The Ministry of Utmost Happiness

The Ministry of Utmost Happiness by Arundhati Roy
Rating: 4.5 stars

Confession: I have not read The God of Small Things.  I know, I know, it’s a classic and I really should read it.  It’s been on my list for a while, but I haven’t gotten around to it.  So when I had the chance to add this novel to my BOTM box, I didn’t know what to expect but thought that this must be an author worth reading.  That turned out to be an understatement.

First, an incredible quote that really hit me:

“And she had learned from experience that Need was a warehouse that could accommodate a considerable amount of cruelty.”

The Ministry of Utmost Happiness was a slow read for me, but that was mainly so I could savor the incredibly vivid descriptions of the characters and their lives.  All of the main characters were well developed (some of the secondary characters like the landlord were a bit one dimensional, though).

The book starts with Anjum, a hijra who lives in a graveyard.  Though she grew up as a boy in a Muslim family, she realized her true gender as a teenager and went to live in a Khwabgah full of other hijras.  I didn’t know anything about hijras before reading this book, but they have been recognized as a third gender in India for hundreds of years, including a mention in the Ramayana.  The hijras of the Khwabgah welcome Anjum as family (which means they also argue like a family at times).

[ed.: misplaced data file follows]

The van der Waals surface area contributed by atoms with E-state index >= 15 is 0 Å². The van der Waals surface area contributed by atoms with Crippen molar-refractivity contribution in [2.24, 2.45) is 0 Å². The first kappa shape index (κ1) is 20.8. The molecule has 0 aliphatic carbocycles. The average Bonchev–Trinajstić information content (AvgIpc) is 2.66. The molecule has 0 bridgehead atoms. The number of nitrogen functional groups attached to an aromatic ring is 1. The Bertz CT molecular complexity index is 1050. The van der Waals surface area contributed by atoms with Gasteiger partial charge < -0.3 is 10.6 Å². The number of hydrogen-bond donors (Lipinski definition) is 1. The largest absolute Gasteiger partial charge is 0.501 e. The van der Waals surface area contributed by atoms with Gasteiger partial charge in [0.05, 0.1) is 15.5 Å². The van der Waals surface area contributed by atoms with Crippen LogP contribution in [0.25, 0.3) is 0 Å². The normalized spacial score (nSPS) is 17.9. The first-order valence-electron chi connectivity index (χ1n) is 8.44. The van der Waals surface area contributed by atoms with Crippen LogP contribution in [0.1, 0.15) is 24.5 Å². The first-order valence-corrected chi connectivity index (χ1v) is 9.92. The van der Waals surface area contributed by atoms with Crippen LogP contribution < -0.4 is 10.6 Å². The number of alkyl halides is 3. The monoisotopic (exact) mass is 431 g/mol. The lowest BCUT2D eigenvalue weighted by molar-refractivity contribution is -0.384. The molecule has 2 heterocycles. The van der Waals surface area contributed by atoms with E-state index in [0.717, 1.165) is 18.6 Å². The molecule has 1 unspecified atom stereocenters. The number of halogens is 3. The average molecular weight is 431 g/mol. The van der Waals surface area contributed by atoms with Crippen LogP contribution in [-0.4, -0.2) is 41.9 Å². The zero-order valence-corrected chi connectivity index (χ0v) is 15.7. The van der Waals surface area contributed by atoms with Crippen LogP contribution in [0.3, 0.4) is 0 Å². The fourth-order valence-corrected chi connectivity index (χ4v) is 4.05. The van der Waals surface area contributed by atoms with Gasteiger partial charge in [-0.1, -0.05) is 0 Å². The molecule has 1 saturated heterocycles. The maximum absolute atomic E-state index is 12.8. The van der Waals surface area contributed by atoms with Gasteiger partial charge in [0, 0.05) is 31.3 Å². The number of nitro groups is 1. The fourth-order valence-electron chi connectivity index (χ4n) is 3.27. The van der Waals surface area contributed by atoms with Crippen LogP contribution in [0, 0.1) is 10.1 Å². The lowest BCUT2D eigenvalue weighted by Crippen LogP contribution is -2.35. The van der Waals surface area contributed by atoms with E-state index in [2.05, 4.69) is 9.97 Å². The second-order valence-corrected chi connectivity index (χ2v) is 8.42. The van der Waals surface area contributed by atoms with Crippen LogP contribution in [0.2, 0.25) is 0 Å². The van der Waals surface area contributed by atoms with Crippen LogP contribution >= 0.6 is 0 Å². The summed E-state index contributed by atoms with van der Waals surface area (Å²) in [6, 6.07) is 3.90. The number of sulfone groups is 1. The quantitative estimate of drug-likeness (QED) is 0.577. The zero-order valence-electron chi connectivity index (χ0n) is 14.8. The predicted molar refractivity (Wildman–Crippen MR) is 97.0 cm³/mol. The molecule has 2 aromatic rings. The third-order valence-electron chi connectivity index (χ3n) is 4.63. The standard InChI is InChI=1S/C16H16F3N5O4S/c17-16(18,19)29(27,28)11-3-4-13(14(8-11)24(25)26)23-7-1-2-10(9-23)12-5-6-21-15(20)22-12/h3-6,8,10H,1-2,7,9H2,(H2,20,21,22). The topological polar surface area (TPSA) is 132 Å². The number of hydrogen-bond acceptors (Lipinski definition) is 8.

The hijras of the Khwabgah were amazing and compassionate characters that Anjum can see living with for the rest of her life.  However, a violent anti-Muslim protest permanently scars a middle-aged Anjum, leading her to eventually move to a graveyard and establish her own guesthouse for lost individuals like herself.  Roy’s description of Anjum’s grief and guilt is heartbreaking, but you cheer for her as she pulls herself out of the haze to take care of others.

The story then switches to Tilo, an architect and designer with a revolutionary feminist mother who was never brave enough to claim her as her own (she gave Tilo up for adoption and then received praise for adopting her as a single woman).  Tilo falls in love with a Kashmiri militant and becomes involved with his cause.  Unfortunately she is captured during a strike on his houseboat and roughly interrogated before her college friend, a high ranking intelligence officer, has her released.  The interrogation and her firsthand experience of the violence from both sides never leaves her, and she eventually crosses paths with Anjum at her graveyard guesthouse.

Roy does a great job of describing the incredibly complex and contradicting nature of modern extremism, religion, and nationalism through Tilo and Anjum’s insignificant yet full lives.  It can be disjointed and wandering at times, but so are the lives she is chronicling.

I highly recommend this to anyone looking for a sweeping novel about modern India, intriguing and unusual characters, or a slow read to savor.



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